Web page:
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Long awaited BoC interest rate cut could fuel demand, but increase home prices in Calgary

The Bank of Canada has cut its overnight lending rate by 25 basis points, a move not seen since March 2020, and one that real estate experts say could further drive demand for homes in Calgary’s already hot housing market.

Wednesday’s announcement puts the policy rate at 4.75 per cent, down from the 5 per cent it has been sitting at since July 2023.

Amie Hautz, a Calgary realtor with Century 21 Bamber Realty, says this rate drop won’t make a huge difference in bringing out more home buyers from the sidelines, but it does create more purchasing power.

“What this allows them to do, is to spend a little more money on a house so maybe they can get into something a little bigger or go from a one-bedroom to two-bedroom condo for example,” she said.

“It allows people to offer a little bit more aggressively as well. We are still seeing lots of competing offers in the market so that’s what I see being the effect here in Calgary. I know other markets across the country are very different from ours, but our market has been very strong.”

Hautz adds that some houses in the city are going about 10 per cent over asking price right now and being purchased without financing or home inspection conditions in what’s described by many as ‘a seller’s market.’

The rate cut really only helps the demand side now though in a situation where Calgary is seeing less than a month’s supply worth of homes in most communities.

“The only thing that’s going to help the supply side and help prices stabilize or potentially even come down in the future is if we have less people moving to Alberta, we’ve just had such an influx,” Hautz said.

“They’re all adding to the demand side and anyone that’s moving within Calgary and selling, they’re not adding to the inventory at all, so builders are really doing what they can to try and build houses.”

According to a recent Royal LePage survey, more than half of Canadians (51 per cent or approximately 2.4 million people) who put their home buying plans on hold in the last two years said they would return to the market when the Bank of Canada reduces its key lending rate.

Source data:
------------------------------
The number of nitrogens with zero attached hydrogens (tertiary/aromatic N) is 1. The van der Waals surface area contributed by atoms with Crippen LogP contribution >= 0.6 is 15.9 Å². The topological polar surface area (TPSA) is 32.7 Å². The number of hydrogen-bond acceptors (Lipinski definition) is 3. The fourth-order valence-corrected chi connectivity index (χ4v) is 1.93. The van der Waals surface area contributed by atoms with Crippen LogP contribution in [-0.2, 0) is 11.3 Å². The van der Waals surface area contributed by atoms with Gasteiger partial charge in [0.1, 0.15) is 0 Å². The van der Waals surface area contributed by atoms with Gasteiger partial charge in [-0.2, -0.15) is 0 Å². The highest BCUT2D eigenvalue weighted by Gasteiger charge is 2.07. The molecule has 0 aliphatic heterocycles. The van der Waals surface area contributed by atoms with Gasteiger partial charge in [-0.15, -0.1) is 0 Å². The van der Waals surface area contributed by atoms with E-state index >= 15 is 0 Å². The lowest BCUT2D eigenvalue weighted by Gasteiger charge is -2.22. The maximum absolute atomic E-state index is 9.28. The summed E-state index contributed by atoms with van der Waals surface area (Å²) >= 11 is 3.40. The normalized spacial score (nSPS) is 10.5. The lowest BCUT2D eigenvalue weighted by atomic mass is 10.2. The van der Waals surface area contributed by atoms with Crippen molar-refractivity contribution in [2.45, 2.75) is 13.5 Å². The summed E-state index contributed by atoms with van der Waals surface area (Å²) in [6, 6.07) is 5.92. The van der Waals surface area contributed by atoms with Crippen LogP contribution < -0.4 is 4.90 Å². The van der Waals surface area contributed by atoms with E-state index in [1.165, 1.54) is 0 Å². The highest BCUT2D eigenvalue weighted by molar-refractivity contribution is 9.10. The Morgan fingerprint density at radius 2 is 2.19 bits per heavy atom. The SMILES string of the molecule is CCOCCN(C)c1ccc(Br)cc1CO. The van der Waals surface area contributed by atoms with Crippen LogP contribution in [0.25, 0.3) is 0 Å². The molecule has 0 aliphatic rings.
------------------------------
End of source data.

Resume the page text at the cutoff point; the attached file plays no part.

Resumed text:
Corinne Lyall, a Calgary owner and broker with Royal LePage Benchmark says despite this cut, it might not be enough of one to establish consumer confidence and buyers might wait for further cuts to jump back into the market.

“If we get more buyers that enter into the already oversaturated space of people looking for property, then that’s just going to continue to push prices up,” Lyall said.

“I mean, that’s really the forecast for the next year and a bit and if interest rates continue to fall, then that might encourage other buyers to get into the market that weren’t before. But again, the opportunity cost is the longer you wait the more likely prices will go up.”

Alberta leads Canada in delinquency rates as debt skyrockets

According to the latest Q1 2024 Credit Industry Insights report from TransUnion, total consumer debt in Canada has now increased to $2.38 trillion.

A new survey also finds there has been an increase in delinquencies and about 10 per cent of Canadians only make the minimum monthly payment on their credit cards.

That’s bad news in Alberta, where the province saw its serious consumer-level delinquency rate (more than 90 days past due) increase to 2.28 per cent in the first quarter of 2024, ranking as the highest in the country.

Some financial literacy experts suggest that an interest rate cut of 0.25 per cent is almost negligible for those already dealing with credit or debt issues.

Laurie Campbell with Doyle Salewski, a licensed insolvency trustee firm, says that inflation and other pressures are causing more Canadians financial distress.

“At our firm alone, we’re up 15 per cent in the volume of our clients, so certainly while we see interest rates taking a little bit of a dive, we still have a long road ahead for us,” said Campbell.

“It’s going to be a difficult number of quarters for many Canadians as they renew their mortgage still at a higher rate than previously and one quarter of a per centage point doesn’t make that much of a difference on top of that higher credit card debt and high inflation.”

Campbell notes that her best advice for anyone in debt is to seek the help of a trusted and licensed, insolvency expert, set a realistic budget, and to realize that ‘you’re not alone.’

“Sit down with family members, make sure everyone’s on the same page so you’re actually getting out of debt together rather than one out there spending and using credit while the other ones are trying to get out of debt,” she said.

“Ask yourself, ‘are you using credit cards for day-to-day purchases because you don’t have the money in the bank?’ If you are renewing your mortgage and you do have some equity and you can take some of that credit card debt that is at a much higher, higher interest rate and put that into your mortgage, that is also a very good thing to do.”

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